This reactionary anti-union stance is why Will finds himself defending what he would otherwise deride as a "government handout" (Will is great at cherry-picking his anti-government stances, generally ignoring right wing entitlements and deriding the "Big Government" excesses of, let's say, funding for public education or healthcare for the poor). Here's Will explaining the Utah program that he's trying to defend:

In balloting more important to the nation than most of next year's elections will be, Utahans next week will decide by referendum whether to retain or jettison the nation's broadest school choice program. Passed last February, the Parent Choice in Education Act would make a voucher available to any public school child who transfers to a private school, and to current private school children from low-income families.

Note the hyperbole that he leads with: this state-level ballot about a program that is very similar to programs that have been around a long time in other states (and the District) is more important than "most of next year's elections," which are at the national level, including for President. But that's typical Will. Will touts this government handout because it comes from the "general fund" and not from traditional sources of public education funding, therefore robbing the voucher opponents of the argument that it's taking funding from the public schools. So if you follow along, essentially Will is arguing that the $500 - $3000 vouchers are in addition to funds already allocated for education, and Utah's state expenditure of $7500 per pupil will remain intact. He uses this line to argue that the voucher program, and I quote, "every Utah voucher increases funds available for public education."

In fact, he details the process. Follow carefully:
Utah spends more than $7,500 per public school pupil ($3,000 more than the average private school tuition). The average voucher will be for less than $2,000. So every voucher that is used -- by parents willing to receive $2,000 rather than $7,500 of government support for the education of their child -- will save Utah taxpayers an average of $5,500. And because the vouchers are paid from general revenue, the departed pupil's $7,500 stays in the public school system.

OK, got that? Since Utah spends about $7500 per public school pupil, and the vouchers are worth on average $2000, then Utah saves $5500 per child using a voucher, but the $7500 per pupil doesn't go away. Did anyone else wonder at Will's deployment of the New Math? If the money stays in the system, you don't actually save that money and get to count it as savings to taxpayers, who by Will's admission are still paying the $7500 to the public school system...now in addition to the $2000 for the private school subsidizing voucher.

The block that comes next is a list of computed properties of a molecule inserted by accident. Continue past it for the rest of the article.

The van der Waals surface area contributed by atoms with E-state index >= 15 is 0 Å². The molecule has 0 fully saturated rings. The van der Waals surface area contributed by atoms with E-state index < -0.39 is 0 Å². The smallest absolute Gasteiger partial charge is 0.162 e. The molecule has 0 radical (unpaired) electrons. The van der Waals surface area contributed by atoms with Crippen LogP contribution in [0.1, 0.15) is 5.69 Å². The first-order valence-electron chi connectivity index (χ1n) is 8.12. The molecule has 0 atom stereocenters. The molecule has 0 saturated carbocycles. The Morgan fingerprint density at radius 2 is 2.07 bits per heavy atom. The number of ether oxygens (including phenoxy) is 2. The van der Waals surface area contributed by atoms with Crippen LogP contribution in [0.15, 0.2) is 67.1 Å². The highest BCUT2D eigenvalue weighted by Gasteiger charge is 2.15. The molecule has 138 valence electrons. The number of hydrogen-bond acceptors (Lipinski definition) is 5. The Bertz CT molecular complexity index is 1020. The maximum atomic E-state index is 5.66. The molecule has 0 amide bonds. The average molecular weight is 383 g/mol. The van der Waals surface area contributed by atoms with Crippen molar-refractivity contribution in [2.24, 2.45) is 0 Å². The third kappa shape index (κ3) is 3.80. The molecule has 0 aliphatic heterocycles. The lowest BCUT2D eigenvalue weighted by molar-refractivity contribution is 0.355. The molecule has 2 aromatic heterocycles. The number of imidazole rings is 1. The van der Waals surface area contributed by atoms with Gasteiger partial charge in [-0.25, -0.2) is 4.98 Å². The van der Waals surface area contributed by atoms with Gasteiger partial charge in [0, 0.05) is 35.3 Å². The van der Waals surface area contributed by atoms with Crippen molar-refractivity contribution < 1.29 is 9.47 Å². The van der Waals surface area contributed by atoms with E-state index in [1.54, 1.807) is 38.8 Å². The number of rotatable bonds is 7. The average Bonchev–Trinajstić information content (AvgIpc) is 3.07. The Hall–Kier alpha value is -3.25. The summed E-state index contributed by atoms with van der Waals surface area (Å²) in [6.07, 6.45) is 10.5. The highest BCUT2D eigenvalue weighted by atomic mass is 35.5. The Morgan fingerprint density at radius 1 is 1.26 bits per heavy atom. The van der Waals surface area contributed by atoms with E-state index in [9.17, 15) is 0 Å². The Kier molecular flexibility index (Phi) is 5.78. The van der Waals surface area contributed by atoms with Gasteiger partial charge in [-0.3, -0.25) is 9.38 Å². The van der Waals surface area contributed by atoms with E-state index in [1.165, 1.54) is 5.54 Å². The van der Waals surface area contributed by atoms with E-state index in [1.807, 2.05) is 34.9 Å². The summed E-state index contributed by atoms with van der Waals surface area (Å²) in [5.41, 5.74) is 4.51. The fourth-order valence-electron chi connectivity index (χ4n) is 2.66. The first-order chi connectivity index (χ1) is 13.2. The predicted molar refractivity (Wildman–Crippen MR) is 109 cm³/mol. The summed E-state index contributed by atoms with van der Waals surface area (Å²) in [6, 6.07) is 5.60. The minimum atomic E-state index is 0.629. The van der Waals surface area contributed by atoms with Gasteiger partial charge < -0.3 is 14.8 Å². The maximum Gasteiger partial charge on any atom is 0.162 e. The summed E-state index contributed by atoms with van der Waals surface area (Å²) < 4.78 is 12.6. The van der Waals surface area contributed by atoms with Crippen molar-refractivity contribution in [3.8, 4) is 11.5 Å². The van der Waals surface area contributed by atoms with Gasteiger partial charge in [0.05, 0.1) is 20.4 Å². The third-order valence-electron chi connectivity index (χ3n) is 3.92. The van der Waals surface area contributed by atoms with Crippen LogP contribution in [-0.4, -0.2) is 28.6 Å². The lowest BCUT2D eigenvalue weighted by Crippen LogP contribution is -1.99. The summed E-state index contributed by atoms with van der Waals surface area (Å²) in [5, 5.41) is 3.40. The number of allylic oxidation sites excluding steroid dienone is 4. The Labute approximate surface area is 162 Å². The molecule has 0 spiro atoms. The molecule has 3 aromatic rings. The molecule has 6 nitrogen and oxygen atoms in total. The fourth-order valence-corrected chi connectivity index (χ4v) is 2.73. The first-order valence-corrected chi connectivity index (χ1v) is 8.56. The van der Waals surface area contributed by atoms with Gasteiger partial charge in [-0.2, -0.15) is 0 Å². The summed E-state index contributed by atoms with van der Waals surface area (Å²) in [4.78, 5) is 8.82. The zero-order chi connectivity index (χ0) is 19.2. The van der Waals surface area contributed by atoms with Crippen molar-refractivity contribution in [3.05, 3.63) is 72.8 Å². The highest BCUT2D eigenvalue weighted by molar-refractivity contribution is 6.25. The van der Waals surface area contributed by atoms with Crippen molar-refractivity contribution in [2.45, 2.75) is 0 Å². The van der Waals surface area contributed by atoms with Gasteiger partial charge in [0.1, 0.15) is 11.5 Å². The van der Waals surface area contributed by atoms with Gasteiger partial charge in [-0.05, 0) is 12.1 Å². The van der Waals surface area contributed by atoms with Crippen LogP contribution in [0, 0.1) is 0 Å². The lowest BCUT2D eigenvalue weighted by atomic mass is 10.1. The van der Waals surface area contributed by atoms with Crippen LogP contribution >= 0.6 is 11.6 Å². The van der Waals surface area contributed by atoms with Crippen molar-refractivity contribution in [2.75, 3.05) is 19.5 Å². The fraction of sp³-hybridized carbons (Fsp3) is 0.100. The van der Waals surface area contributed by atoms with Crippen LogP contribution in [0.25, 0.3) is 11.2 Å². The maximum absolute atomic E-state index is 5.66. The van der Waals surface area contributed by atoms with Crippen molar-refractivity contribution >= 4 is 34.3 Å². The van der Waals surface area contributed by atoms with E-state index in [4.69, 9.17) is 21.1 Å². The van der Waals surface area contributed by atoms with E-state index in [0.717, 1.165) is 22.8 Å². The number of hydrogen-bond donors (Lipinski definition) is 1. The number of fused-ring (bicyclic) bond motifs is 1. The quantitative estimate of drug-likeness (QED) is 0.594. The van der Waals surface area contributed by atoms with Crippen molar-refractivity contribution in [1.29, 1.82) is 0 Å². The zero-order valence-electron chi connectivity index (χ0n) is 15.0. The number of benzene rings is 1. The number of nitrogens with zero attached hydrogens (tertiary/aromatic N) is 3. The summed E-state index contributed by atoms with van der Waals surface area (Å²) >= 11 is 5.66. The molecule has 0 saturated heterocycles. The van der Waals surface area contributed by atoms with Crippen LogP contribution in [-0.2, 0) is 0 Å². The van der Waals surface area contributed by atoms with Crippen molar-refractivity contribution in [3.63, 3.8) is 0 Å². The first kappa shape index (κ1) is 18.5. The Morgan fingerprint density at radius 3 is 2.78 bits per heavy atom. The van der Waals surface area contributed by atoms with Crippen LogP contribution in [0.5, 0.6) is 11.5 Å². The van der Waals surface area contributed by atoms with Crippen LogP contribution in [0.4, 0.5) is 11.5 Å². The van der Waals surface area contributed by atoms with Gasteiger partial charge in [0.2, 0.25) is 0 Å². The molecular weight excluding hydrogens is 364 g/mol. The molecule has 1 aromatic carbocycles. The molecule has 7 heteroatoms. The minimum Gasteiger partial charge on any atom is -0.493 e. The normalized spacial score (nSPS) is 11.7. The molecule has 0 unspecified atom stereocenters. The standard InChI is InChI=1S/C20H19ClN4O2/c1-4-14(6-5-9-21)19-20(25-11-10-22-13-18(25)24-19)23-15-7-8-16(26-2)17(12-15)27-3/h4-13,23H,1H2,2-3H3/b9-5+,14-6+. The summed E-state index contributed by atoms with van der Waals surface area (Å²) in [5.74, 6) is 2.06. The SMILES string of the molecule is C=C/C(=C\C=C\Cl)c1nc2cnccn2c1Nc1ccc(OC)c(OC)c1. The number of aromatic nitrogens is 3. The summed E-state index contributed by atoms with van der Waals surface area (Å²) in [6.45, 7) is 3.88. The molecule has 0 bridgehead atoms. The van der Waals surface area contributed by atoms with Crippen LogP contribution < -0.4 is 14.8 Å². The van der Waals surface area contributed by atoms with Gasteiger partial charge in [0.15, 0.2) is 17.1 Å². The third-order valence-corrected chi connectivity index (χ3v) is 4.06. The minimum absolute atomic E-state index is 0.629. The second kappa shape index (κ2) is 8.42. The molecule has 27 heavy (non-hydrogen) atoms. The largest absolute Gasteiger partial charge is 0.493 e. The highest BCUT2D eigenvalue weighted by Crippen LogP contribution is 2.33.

Am I missing something? Is he not claiming that the original $7500 that would have been there anyway is still there, and an additional $2000 is being paid out, yet somehow the taxpayers are saving $5500? As I said before, Will and education are not exactly familiar with one another...

To seal the deal (and I know you're bored by now), Will makes the argument that Utah's private schools "are operating one-third below full enrollment" and the vouchers will help fill them up. Isn't it funny when a free marketeer like Will starts arguing for subsidies because the market doesn't seem to work the way he wants it? Check it out:
The voucher program will enable demand for private schools to match the supply. A privately funded scholarship program, Children First Utah, for low-income pupils can support only 15 percent of applicants. Although most of the total value of the new voucher program will go to low-income families, the program amounts to a reduced government subsidy for such families -- at most $3,000 rather than more than $7,500 per pupil.

So replace "voucher program" with "subsidy" and you see what Will's aiming at. The private schools are underenrolled because they aren't seen as providing the value for their cost. Rather than make them "compete," as he wants with the public schools, Will wants the government to give them a handout, therefore allowing them to continue to overcharge their pupils. And he returns to his ridiculous, wrong even on the basis of his own evidence, argument about a reduced cost. He's already stated that the $7500 per pupil remains in the system, so we aren't looking at a "reduced government subsidy," but rather an increased subsidy (in fairness to Will, he does say "reduced government subsidy for such families," and technically he's correct: since the family is not in public school, they don't directly receive the subsidy; but he's either lying to the reader or simply too stupid to understand the difference between the individual family and the system as a whole when he argues that it's some sort of reduction in taxpayer burden).

Anyone read this far?